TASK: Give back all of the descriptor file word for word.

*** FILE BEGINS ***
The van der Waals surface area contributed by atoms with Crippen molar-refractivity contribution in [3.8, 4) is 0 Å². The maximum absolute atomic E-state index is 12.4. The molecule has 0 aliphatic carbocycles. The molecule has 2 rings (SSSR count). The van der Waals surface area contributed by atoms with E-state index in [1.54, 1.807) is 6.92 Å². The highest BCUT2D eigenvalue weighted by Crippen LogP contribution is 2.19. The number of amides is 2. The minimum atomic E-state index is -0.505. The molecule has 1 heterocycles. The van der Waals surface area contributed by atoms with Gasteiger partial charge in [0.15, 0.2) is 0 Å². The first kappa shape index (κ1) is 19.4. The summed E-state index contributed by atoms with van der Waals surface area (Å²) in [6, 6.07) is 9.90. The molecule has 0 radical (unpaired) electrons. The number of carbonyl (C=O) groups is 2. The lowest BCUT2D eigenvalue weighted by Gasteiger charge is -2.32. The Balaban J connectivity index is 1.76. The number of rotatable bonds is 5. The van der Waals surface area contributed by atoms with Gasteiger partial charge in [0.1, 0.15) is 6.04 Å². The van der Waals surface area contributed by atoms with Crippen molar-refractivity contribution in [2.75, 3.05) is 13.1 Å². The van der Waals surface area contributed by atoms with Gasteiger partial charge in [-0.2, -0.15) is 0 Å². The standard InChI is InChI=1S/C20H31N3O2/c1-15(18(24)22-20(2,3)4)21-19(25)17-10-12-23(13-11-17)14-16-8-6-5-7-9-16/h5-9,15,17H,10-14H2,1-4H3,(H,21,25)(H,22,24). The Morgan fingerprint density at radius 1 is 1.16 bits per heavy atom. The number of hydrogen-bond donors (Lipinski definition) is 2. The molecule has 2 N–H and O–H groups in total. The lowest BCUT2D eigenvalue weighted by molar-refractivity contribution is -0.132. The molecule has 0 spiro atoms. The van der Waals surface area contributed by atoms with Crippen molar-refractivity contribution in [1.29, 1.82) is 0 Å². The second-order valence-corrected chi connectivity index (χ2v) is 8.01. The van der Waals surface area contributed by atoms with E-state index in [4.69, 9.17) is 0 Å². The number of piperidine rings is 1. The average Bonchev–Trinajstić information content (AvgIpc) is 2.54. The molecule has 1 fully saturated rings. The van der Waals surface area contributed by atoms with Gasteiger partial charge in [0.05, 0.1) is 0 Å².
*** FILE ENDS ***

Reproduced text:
The van der Waals surface area contributed by atoms with Crippen molar-refractivity contribution in [3.8, 4) is 0 Å². The maximum absolute atomic E-state index is 12.4. The molecule has 0 aliphatic carbocycles. The molecule has 2 rings (SSSR count). The van der Waals surface area contributed by atoms with E-state index in [1.54, 1.807) is 6.92 Å². The highest BCUT2D eigenvalue weighted by Crippen LogP contribution is 2.19. The number of amides is 2. The minimum atomic E-state index is -0.505. The molecule has 1 heterocycles. The van der Waals surface area contributed by atoms with Gasteiger partial charge in [0.15, 0.2) is 0 Å². The first kappa shape index (κ1) is 19.4. The summed E-state index contributed by atoms with van der Waals surface area (Å²) in [6, 6.07) is 9.90. The molecule has 0 radical (unpaired) electrons. The number of carbonyl (C=O) groups is 2. The lowest BCUT2D eigenvalue weighted by Gasteiger charge is -2.32. The Balaban J connectivity index is 1.76. The number of rotatable bonds is 5. The van der Waals surface area contributed by atoms with Gasteiger partial charge in [0.1, 0.15) is 6.04 Å². The van der Waals surface area contributed by atoms with Crippen molar-refractivity contribution in [2.75, 3.05) is 13.1 Å². The van der Waals surface area contributed by atoms with Gasteiger partial charge in [-0.2, -0.15) is 0 Å². The standard InChI is InChI=1S/C20H31N3O2/c1-15(18(24)22-20(2,3)4)21-19(25)17-10-12-23(13-11-17)14-16-8-6-5-7-9-16/h5-9,15,17H,10-14H2,1-4H3,(H,21,25)(H,22,24). The Morgan fingerprint density at radius 1 is 1.16 bits per heavy atom. The number of hydrogen-bond donors (Lipinski definition) is 2. The molecule has 2 N–H and O–H groups in total. The lowest BCUT2D eigenvalue weighted by molar-refractivity contribution is -0.132. The molecule has 0 spiro atoms. The van der Waals surface area contributed by atoms with Crippen molar-refractivity contribution in [1.29, 1.82) is 0 Å². The second-order valence-corrected chi connectivity index (χ2v) is 8.01. The van der Waals surface area contributed by atoms with E-state index in [4.69, 9.17) is 0 Å². The number of piperidine rings is 1. The average Bonchev–Trinajstić information content (AvgIpc) is 2.54. The molecule has 1 fully saturated rings. The van der Waals surface area contributed by atoms with Gasteiger partial charge in [0.05, 0.1) is 0 Å².